The U.S. Small Business Administration (SBA) provides small businesses multiple options that can be specifically used to purchase real estate for office space, retail space and commercial real estate. Looking to purchase real estate, fixtures, or equipment to expand your small business? These necessary expenses can run pretty costly, which is why many business owners turn to outside financing to help carry that burden. You can explore a number of different funding options—from traditional bank loans to the newer wave of online lenders—but don’t overlook the possibility of SBA real estate loans. Though they’re hard to nail down, thanks to their stellar terms, SBA real estate loans could very well be worth the effort for your small business. As such, we’ve compiled a guide to all the information you’ll need to decide if SBA real estate loans are worth the effort for you.
In short, through these partial guarantees, the SBA gives small business owners the chance to work with long-term, low-interest loans that they’d otherwise never qualify for, by making their otherwise risky investments attractive to lenders. The SBA even offers two possible choices to fund commercial real estate with—the CDC/504 Loan Program and SBA 7(a) Program real estate loans.
SBA 7a Real Estate Loan
So, what are the terms that SBA lenders can offer up with the 7(a) program?
Through the SBA 7(a) Loan Program, lenders can lend up to $5 million. And though the minimum loan amount for an SBA 7(a) loan is $50,000, lenders tend to shy away from smaller loan amounts—the average loan amount in fiscal year 2012 was $337,730, according to the SBA.
As for repayments terms, when a borrower uses a 7(a) loan specifically for investing in real estate, the term is often as long as 25 years. Unlike 504 loans, though, 7(a) real estate loans will come with a minimum downpayment of 10% that a borrower will have to contribute, and, as a result, often require the borrower to be able to put down much more than 10%.
A 7(a) real estate loan will often come at greater loan amounts and longer terms than other 7(a) loans. Because of this, it will come at lower rates—7% is a standard interest rate for a 7(a) real estate loan.
While you can still choose to earmark funds towards purchasing land or buildings, you can also use a 7(a) loan for business renovations, building out a leased property, capital expenditures like meeting payroll expenses, and to help with everyday operating costs.
However, the CDC/504 uses your real estate purchase as collateral, while the 7(a)—since it’s not only for SBA real estate loans—may take business and personal assets as collateral. This will be a distinct downside to the more general nature of this SBA real estate loan option. Though you’ll be able to use its proceeds towards a wider variety of ends, the structure isn’t necessarily tailored towards purchasing real estate because of this. According to the SBA, the proceeds from a 7(a) loan can be put towards the following uses:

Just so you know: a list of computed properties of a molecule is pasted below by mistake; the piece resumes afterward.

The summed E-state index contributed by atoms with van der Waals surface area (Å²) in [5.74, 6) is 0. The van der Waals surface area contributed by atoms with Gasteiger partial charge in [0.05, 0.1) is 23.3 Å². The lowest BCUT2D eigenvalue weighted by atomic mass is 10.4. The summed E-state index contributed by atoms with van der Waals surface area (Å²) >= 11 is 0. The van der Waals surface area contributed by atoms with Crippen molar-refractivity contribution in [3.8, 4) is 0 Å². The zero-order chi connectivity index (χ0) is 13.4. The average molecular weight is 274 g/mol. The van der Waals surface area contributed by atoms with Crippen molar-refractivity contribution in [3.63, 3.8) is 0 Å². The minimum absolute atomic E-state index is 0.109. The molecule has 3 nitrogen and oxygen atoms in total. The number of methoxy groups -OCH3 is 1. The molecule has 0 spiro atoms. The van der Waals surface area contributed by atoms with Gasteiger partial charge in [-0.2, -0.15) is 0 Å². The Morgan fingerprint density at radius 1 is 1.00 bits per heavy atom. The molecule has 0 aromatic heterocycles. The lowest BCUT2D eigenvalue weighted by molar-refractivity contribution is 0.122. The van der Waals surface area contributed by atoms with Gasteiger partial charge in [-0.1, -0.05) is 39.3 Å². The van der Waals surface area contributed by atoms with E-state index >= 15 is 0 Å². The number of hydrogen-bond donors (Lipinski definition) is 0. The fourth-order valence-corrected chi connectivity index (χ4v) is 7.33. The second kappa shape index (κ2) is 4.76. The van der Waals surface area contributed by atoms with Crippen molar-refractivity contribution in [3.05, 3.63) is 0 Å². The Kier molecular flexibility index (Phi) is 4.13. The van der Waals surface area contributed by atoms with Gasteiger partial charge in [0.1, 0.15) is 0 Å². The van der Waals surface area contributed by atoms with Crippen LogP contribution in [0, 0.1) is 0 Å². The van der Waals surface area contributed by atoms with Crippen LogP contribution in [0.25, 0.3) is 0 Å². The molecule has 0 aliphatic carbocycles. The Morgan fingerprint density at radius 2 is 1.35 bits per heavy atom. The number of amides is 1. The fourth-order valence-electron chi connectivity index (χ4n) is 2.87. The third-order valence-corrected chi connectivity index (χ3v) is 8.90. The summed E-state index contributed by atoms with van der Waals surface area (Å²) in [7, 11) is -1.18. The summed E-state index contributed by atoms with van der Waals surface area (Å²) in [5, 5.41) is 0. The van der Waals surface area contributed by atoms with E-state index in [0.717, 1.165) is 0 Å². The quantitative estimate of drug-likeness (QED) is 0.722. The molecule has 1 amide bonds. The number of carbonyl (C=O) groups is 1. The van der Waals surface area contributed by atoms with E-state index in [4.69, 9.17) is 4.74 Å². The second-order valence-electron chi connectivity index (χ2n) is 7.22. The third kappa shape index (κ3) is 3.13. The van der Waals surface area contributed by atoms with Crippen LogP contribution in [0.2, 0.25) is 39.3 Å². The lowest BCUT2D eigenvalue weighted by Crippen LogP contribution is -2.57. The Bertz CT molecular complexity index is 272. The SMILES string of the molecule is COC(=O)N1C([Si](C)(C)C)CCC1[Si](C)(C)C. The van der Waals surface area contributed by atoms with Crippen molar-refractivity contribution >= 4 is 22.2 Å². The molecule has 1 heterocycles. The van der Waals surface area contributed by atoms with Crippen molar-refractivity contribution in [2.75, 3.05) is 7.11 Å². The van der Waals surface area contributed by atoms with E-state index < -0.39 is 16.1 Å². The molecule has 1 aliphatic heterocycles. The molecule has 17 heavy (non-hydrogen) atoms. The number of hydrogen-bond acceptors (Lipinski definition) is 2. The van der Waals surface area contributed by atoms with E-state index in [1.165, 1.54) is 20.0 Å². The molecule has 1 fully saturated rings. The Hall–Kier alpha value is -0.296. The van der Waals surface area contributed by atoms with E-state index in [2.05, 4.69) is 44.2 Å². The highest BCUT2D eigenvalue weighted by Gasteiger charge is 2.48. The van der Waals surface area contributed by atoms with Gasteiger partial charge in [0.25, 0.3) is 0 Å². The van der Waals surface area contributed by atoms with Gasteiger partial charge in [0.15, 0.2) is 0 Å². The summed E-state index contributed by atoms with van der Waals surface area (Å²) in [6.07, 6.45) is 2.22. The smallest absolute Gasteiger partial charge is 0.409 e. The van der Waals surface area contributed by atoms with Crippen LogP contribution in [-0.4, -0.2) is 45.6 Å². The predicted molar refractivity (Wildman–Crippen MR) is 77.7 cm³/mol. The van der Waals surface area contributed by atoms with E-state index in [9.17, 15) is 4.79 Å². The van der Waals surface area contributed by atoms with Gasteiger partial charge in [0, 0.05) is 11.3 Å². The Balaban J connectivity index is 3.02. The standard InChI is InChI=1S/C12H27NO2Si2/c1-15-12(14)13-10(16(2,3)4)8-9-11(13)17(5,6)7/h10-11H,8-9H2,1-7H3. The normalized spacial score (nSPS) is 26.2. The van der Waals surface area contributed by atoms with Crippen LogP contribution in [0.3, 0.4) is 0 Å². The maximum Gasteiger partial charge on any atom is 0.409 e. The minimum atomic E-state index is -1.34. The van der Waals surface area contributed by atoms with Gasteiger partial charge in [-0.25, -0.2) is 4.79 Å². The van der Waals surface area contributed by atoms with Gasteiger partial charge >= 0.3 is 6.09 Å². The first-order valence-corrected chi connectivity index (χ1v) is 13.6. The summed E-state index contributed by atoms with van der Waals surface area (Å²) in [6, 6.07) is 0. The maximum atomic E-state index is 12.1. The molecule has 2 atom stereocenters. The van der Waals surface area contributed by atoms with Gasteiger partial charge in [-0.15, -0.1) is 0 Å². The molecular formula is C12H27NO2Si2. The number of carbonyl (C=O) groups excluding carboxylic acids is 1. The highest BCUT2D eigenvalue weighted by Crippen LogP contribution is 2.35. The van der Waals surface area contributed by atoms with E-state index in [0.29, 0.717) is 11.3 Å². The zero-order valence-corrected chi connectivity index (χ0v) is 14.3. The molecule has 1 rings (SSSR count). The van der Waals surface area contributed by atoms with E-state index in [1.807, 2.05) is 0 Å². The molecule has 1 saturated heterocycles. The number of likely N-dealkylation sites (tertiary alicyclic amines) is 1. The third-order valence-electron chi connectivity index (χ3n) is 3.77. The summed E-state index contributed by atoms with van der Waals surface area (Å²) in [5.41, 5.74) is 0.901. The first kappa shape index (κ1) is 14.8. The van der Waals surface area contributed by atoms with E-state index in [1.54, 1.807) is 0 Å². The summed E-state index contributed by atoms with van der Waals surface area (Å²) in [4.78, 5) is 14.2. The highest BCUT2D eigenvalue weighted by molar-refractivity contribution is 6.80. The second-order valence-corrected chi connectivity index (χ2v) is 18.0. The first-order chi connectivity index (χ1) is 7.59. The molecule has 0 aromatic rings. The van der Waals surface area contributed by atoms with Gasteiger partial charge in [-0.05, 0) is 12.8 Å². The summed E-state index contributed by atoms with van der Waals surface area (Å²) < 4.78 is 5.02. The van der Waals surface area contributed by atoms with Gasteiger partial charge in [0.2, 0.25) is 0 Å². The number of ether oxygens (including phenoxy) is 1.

- Expand, acquire or start a business
- Purchase or construct real estate
- Refinance existing business debt
- Buy equipment
- Provide working capital
- Construct leasehold improvements
- Purchase inventory
SBA 504 Real Estate Loan
SBA 504 loan rates are some of the best out there.
Their repayment terms will either be 10-year terms or 20-year terms. For the 10-year CDC/504 loan, the maximum interest rate currently sits at 4.08%, and for the 20-year CDC/504 loan, the maximum interest rate rounds in at 4.83%. Generally speaking, SBA 504 loans can range anywhere from $125,000 to over $20 million.
The portion of a 504 loan that the CDC guarantees will come with a fixed interest rate—this means that the interest rate on this portion of your 504 loan won’t fluctuate with the market over its term. The interest rate on the rest of the loan that’s provided by the lender, however, can fluctuate with the market over its life.
In most cases, the CDC may work with a lender who provides 50% of the total funding for the project. The SBA, in turn, typically provides 40% of the project costs, and you would contribute the remaining 10%.
As this SBA real estate loan option is designed specifically for real estate investment, and real estate investment only, the answer to this question is pretty easy—small business real estate investment.
But what does that mean exactly? Let’s take a look at what the SBA and CDC deems real estate investment:
- The purchase of existing buildings
- The purchase of land and land improvements, including grading, street improvements, utilities, parking lots and landscaping
- The construction of new facilities or modernizing, renovating or converting existing facilities
- The purchase of long-term machinery
- The refinancing of debt in connection with an expansion of the business through new or renovated facilities or equipment
To be sure, this SBA real estate loan can’t be used for providing working capital or refinancing debt, so if you’re looking for a more versatile loan, then consider your other SBA real estate loan option, the SBA 7(a) loan program.